Farm School Weeks Six and Seven: Finally Planting Time


A photo of Alison Spaude-FilipczakSpring is in full swing, and here at the Greenbank Farm Training Center we have been swinging ourselves between the greenhouse and the fields. The time to plant is now, and it has been a constant dance between planting seeds in the greenhouse, direct seeding in the field, and transplanting. If anyone is curious, I thought I would share our method or organization here at the farm.

Crop Plan

This is where we use our Excel spreadsheets.  First, we figured out how much food we need to grow to support our 50-member CSA, farmers market, and wholesale accounts. Then we figured out how much space we needed to grow that much food, along with how much time each crop needs to reach full maturity. This process took a lot of math – from counting back days to maturity to days of desired harvest to figuring how many chard plants make a bunch.  We also calculated how often we need to plant our staple crops that we intend to harvest bi-weekly, like radishes and lettuces, and how long those crops can stay fresh in the field.  After doing the hard work, we determined what plants would be planted where on our five-acre field, laminated the crop plan, and headed to the fields.


Plug Trays and Soil Blocks

We have been planting many of our starts in 72- and 98-cell plug trays. Crops such as kale, chard, lettuces, Asian greens, and many of our flowers and herbs do well starting in plug trays. There are several advantages to using this method, including uniformity of the seedlings size, time efficiency, and basic ease in the transportation of starts. Plug trays are also very easy to use. Drawbacks to the plug trays mainly consist of the fact they are made out of plastic, which is always a bit tough on the environmentally-minded conscience. Also, plants have the potential to become root bound, where roots begin to circle around the plug tray when they no longer have space to grow downward.

We started our tomatoes, eggplants, and peppers in soil blocks. Announcement: Soil blocks are incredibly fun!  If you liked making sandcastles as a child (or as an adult) than you will love making soil blocks.  Soil blocks come in a variety of sizes. We have started all of our tomatoes and pepper using the smallest blocks (three-quarter-inch cubes), and now we are in the process of transplanting the three-quarter-inch cubes into two-inch cubes. (It’s like a puzzle!) Advantages to using soil blocks include the benefit to the environment (no plastic), less of a chance for plants to become root bound, and lastly, hours of fun. Disadvantages are that they use more potting soil and take more time. (As my husband Alan, a fellow Greenbank Farming Training Center participant, proof-read this blog entry, he asked me to emphasize that soil blocks take a lot of time.)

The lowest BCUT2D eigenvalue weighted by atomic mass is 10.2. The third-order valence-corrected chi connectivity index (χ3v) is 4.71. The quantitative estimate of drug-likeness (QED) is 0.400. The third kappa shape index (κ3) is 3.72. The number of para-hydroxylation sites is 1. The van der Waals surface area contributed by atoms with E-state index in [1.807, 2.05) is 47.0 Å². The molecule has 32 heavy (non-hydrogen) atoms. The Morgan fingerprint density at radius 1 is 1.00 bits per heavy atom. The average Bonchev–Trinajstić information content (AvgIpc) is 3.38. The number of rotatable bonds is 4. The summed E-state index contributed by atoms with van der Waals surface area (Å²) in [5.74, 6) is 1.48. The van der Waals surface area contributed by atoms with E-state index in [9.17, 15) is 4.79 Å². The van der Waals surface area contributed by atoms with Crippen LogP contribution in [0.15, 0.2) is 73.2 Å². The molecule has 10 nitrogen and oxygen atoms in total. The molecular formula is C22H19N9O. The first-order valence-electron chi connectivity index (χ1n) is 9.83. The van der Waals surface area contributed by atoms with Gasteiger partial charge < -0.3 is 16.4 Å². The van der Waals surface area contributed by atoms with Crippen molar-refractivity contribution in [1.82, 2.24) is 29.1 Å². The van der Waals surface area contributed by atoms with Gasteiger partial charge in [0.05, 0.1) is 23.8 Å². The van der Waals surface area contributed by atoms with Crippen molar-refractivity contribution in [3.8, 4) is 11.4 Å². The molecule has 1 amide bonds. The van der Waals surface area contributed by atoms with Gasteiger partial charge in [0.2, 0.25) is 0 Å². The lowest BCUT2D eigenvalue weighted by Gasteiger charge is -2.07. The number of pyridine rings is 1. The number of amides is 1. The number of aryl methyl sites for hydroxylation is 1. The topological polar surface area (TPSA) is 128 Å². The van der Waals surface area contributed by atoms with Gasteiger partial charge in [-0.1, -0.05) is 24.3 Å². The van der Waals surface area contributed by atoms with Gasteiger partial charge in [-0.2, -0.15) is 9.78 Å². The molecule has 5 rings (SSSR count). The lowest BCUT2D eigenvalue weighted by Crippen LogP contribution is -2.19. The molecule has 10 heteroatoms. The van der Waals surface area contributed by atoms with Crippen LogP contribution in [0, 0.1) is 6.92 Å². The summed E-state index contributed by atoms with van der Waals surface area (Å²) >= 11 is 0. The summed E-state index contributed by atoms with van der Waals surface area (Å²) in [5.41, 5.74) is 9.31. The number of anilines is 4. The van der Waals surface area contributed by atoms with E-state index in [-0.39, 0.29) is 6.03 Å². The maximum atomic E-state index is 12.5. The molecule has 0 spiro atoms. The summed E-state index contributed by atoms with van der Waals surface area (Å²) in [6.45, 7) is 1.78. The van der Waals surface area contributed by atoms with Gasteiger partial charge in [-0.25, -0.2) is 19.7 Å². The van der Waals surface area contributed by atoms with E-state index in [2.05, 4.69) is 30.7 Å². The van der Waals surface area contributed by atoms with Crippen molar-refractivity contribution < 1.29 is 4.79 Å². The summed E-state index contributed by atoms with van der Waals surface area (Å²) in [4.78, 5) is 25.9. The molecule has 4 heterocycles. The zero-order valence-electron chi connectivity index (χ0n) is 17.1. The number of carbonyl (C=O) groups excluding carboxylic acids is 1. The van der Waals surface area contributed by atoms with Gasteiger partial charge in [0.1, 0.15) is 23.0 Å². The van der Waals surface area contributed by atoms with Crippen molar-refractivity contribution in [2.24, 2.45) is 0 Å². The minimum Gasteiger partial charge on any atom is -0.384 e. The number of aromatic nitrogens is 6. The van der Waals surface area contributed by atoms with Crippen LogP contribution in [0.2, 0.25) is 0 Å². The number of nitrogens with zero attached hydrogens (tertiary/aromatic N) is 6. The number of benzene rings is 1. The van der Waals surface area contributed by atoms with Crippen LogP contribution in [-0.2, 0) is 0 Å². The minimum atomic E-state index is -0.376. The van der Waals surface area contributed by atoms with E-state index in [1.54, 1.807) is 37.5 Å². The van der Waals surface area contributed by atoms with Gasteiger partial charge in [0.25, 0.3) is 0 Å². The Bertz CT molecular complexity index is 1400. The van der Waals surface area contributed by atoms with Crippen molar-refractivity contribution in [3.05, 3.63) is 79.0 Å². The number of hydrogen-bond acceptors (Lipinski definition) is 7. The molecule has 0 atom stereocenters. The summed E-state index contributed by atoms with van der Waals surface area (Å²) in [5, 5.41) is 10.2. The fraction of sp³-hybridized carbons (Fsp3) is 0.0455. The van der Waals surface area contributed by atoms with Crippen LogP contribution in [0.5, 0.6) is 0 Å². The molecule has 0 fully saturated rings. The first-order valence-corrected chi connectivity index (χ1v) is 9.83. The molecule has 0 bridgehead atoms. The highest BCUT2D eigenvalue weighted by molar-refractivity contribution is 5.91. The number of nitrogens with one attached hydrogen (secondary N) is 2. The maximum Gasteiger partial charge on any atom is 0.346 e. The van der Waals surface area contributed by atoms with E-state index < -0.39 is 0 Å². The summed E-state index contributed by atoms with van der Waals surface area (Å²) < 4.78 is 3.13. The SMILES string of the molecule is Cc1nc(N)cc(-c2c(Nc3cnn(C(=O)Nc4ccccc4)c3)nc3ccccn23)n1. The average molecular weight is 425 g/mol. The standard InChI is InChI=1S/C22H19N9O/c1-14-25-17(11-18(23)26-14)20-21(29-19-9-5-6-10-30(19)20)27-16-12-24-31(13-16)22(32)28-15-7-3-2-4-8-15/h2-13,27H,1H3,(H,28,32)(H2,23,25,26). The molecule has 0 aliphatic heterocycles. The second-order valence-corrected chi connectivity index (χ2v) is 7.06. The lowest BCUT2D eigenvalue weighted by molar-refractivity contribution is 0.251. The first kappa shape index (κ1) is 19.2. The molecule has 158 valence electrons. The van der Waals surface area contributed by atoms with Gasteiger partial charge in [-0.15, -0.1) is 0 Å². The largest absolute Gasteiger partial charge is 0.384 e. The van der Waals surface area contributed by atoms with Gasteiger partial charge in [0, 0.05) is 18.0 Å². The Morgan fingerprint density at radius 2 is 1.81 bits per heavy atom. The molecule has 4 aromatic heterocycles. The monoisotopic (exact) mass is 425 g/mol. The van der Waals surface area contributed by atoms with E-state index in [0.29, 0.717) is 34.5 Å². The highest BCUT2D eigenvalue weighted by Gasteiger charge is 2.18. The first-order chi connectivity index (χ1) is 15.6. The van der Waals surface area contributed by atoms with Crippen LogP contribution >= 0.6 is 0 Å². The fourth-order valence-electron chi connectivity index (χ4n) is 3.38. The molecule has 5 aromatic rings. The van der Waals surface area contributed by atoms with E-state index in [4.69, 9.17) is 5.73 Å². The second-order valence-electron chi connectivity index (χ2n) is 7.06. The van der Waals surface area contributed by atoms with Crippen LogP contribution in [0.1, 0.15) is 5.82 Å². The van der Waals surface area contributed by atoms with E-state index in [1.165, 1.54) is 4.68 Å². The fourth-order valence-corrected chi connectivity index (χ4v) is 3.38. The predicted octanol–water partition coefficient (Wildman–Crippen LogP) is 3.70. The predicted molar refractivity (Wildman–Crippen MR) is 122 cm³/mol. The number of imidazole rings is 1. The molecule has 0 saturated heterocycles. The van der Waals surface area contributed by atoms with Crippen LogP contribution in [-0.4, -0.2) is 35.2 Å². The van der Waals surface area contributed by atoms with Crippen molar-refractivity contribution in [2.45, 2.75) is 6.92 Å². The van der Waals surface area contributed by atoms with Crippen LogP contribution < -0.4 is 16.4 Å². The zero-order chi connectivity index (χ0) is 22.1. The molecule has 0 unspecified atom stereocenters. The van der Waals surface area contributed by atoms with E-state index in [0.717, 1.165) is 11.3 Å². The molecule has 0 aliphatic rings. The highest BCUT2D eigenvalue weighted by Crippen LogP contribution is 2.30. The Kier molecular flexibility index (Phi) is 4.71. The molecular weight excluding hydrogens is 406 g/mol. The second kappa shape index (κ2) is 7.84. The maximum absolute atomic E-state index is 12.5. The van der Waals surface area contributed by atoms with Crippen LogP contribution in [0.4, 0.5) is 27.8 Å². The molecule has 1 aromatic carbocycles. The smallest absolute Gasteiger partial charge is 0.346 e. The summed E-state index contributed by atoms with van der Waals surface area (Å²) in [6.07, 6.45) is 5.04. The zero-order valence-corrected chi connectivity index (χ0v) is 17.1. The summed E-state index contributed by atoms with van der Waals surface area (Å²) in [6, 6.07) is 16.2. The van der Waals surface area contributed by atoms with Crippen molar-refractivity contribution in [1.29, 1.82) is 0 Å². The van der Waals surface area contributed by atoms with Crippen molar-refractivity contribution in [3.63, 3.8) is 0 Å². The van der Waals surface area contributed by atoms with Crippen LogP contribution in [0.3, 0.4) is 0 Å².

Placing small soil blocks into larger ones

Colleen D_2
5/23/2010 9:47:44 PM

Hi Alison Your Mom has been keeping me updated on your adventures. I had a share in a CSA last year and never realized all the planning the goes into it. We built a fence today to keep the rabbits out and now I'm too tired to do the planting. Keep up the good work.

S.M.R. Saia
5/22/2010 5:53:24 AM

This is so interesting and informative. It gives me some ideas for making our garden a little less slapdash and a little more scientific as we move towards trying to produce all our own produce. I've really been enjoying following your progress.

Nebraska Dave
5/21/2010 1:13:02 PM

Alison, you have this down to science. I never knew that there would be so much planning and calculations involved with just growing food. I’m impressed with the school and things being taught to sustain a 50 CSA growing season. I have a one CSA, which would be me, garden right outside my back door. It’s probably about 50 feet from the kitchen and can be viewed quite nicely out my computer room, which I call the war room, window. I am hoping for a good year and so far it’s looking quite good. Next year I hope to expand the garden from three raised beds to five raised beds. Next year will be the year of salad greens. I’ve never taken on the task of growing salad greens and will have to contend with the rabbit population somehow. I am thinking I will have to erect a bunny fence around the bed with the wild rabbit buffet growing in it. It has been quite interesting to see how you have progressed through the Winter planning into the Spring doing. Thank you for sharing your learning experiences. Keep us updated on the growing season.

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